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also have horrible tinnitus

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I have very bad knee aches and terrible hand shakes fr wants to do do spinal tap ti see what kind pca I don't have money for that if its not going to make me better it's not worth am thinking donate my brain to science

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what do people without money when they need assisted living?

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@cathy514

what do people without money when they need assisted living?

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@cathy514 good morning. The following website has some good information. I would also encourage you to call the Medicare/Medicaid office in your area and ask for an appointment to discuss housing issues. https://www.after55.com/blog/will-medicaid-pay-assisted-living/. You can also go to a senior center in your area (oh, I’m just guessing that you’re a senior!). They have counselors who can help. Are you wanting assisted living or maybe help at home? Ask the counselors your questions. Will you let us know what you learn? Housing is a question many have.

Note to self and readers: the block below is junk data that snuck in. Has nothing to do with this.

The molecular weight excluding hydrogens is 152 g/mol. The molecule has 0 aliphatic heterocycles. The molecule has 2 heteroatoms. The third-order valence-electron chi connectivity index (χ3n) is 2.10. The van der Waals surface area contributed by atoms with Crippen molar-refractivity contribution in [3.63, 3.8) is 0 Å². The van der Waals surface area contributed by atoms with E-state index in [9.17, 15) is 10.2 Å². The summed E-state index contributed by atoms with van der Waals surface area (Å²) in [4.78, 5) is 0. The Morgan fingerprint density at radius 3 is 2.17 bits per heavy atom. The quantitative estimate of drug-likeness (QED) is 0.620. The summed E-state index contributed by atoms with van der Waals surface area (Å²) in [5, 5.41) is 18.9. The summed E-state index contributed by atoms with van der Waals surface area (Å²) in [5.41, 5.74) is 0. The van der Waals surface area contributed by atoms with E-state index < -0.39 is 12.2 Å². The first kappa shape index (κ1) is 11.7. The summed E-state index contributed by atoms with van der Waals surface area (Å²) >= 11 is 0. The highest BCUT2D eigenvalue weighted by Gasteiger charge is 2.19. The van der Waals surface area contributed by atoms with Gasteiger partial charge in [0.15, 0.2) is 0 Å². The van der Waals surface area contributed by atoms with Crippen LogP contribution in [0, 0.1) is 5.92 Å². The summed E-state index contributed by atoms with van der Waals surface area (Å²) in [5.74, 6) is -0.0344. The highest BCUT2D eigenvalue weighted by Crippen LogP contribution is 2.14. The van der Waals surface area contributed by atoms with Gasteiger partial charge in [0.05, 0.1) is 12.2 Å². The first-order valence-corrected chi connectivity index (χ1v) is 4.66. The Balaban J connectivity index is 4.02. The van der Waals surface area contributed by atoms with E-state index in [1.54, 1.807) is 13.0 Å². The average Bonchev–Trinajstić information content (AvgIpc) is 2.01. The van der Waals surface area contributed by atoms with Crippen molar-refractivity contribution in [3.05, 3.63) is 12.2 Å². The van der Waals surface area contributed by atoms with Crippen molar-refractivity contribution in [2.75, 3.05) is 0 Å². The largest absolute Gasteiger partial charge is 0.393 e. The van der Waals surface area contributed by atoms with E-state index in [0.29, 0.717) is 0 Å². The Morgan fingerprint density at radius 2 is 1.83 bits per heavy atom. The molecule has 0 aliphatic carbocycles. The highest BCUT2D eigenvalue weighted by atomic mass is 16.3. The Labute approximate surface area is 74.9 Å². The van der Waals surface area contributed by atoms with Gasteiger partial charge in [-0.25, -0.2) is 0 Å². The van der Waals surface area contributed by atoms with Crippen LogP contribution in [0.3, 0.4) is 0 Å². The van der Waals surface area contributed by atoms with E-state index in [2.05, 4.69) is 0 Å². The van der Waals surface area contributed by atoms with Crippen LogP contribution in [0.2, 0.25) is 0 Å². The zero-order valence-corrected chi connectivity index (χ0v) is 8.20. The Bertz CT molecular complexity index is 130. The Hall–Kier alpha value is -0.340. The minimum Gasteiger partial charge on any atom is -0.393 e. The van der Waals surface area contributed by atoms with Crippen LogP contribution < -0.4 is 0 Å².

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@cathy514

I do not know stage, can dress shower clean house but not as well as before pca l can do laundry take short walks pay bills but I mess up and waste checks trying I can dress myself shower makes me uncomfortable don't know why but I shower daily I watch tv but not a lot no visual problems I have had glasses since I was 12 I am nearsighted I cook with my daughter can make my own food I can drive but don't drive far or daily daughter rides with me lose my glasses a lot in the house no balance issues trouble with math andspelling